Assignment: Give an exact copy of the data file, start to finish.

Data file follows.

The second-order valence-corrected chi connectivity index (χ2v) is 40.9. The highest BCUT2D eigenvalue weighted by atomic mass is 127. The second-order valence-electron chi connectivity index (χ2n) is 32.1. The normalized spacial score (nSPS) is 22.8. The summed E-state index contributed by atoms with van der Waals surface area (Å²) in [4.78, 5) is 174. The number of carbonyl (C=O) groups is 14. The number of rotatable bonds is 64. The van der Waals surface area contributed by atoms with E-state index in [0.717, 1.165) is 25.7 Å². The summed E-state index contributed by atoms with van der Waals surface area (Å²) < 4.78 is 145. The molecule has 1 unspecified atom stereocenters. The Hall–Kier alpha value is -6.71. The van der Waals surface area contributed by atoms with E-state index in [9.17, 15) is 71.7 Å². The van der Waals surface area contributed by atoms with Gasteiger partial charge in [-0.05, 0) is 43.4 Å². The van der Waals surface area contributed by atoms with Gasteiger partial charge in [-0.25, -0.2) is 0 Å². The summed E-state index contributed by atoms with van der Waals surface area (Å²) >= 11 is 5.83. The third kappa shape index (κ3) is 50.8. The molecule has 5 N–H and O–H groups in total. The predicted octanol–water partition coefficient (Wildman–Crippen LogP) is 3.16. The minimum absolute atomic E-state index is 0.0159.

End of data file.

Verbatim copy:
The second-order valence-corrected chi connectivity index (χ2v) is 40.9. The highest BCUT2D eigenvalue weighted by atomic mass is 127. The second-order valence-electron chi connectivity index (χ2n) is 32.1. The normalized spacial score (nSPS) is 22.8. The summed E-state index contributed by atoms with van der Waals surface area (Å²) in [4.78, 5) is 174. The number of carbonyl (C=O) groups is 14. The number of rotatable bonds is 64. The van der Waals surface area contributed by atoms with E-state index in [0.717, 1.165) is 25.7 Å². The summed E-state index contributed by atoms with van der Waals surface area (Å²) < 4.78 is 145. The molecule has 1 unspecified atom stereocenters. The Hall–Kier alpha value is -6.71. The van der Waals surface area contributed by atoms with E-state index in [9.17, 15) is 71.7 Å². The van der Waals surface area contributed by atoms with Gasteiger partial charge in [-0.05, 0) is 43.4 Å². The van der Waals surface area contributed by atoms with Gasteiger partial charge in [-0.25, -0.2) is 0 Å². The summed E-state index contributed by atoms with van der Waals surface area (Å²) >= 11 is 5.83. The third kappa shape index (κ3) is 50.8. The molecule has 5 N–H and O–H groups in total. The predicted octanol–water partition coefficient (Wildman–Crippen LogP) is 3.16. The minimum absolute atomic E-state index is 0.0159.